How to Remove the Dash From a 1996 Ford Rangerby Daniel Valladares
Removing the dashboard from your 1996 Ford Ranger is fairly simple. Thee are three main pieces of the dashboard: the center console piece, the piece that surrounds the instrument cluster, and the piece around the glove compartment. Removing the dashboard consists of uninstalling many screws and bolts and then pulling off the dashboard panels. Removing the entire dashboard of your Ford Ranger will take about an hour, but it will save you a lot of money if you choose to do it yourself instead of taking it to a mechanic.
Turn the Ranger's engine off and open the hood. Use a socket wrench to remove the ground-terminal of the Ranger's battery.
Remove the four Torx screws along the upper dash panel above the instrument cluster with a Torx screwdriver.
Pop out the two plastic dash panels on each side of the steering wheel with a slotted screwdriver. Remove the two screws revealed by removing the panels with a Torx screwdriver.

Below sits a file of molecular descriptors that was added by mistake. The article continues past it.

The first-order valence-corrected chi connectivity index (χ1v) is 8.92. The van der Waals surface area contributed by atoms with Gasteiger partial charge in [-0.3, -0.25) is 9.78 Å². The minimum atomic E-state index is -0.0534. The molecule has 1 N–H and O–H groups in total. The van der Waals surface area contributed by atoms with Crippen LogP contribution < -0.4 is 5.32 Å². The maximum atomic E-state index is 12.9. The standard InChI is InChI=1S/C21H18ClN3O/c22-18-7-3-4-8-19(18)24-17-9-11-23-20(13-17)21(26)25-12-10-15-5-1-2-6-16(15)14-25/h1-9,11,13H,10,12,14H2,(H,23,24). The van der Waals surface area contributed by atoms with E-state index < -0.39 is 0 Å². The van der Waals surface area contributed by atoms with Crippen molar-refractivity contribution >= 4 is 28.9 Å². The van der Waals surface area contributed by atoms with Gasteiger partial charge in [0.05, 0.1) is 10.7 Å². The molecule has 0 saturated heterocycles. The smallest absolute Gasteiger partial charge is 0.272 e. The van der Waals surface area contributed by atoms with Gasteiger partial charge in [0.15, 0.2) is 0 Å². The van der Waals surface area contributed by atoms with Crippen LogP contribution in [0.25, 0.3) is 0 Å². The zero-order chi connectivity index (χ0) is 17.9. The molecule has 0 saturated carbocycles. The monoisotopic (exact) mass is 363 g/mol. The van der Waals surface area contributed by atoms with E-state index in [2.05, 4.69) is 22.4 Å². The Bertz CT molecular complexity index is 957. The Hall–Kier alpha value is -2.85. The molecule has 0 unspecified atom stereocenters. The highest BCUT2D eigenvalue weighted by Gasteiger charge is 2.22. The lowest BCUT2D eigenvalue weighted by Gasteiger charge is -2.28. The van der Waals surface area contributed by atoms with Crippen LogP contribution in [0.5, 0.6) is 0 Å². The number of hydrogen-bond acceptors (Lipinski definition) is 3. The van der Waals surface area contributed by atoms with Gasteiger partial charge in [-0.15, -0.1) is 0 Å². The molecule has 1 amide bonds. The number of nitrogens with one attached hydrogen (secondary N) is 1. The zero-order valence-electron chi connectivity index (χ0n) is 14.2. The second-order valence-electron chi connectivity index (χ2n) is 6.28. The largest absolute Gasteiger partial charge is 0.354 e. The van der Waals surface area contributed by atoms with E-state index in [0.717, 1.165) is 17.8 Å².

Lower the steering wheel as low as it can go. Remove the single bolt to the left of the steering wheel. Remove the driver's-side kick panel by removing the two Torx screws holding it in place.
Remove the black plastic trim on the right side of the vehicle to reveal more Torx screws. Remove the four screws.
Open the glove compartment and empty it. Push in the two tabs on the side and pull the glove compartment off the dash to reveal two screws. Remove the two screws.
Remove the eight Torx screws along the edge of the dashboard near the windshield.
Remove the two retaining bolts on each side of the dashboard. Slightly pull out the dashboard. At this point, disconnect any electrical connections that have been revealed by pulling on the dashboard. Once all the connections have been pulled out, pull the dashboard out of the Ford Ranger.
- "1996 Ford Ranger Owner's Guide;" Ford Motor Company; 1995
- "Ford Ranger Pick-Ups Haynes Repair Manual 1993 to 2005"; Haynes; 2005
Things You'll Need
- Socket wrench
- Torx screwdriver
- Slotted screwdriver
Daniel Valladares began his career as a medical writer in 2008. He has written patient education brochures for several pharmaceutical companies and has worked as an auto mechanic at Kim's Speedy Auto Service since 2007. Valladares holds a Bachelor of Arts in English from Rice University and is currently studying to become a personal trainer.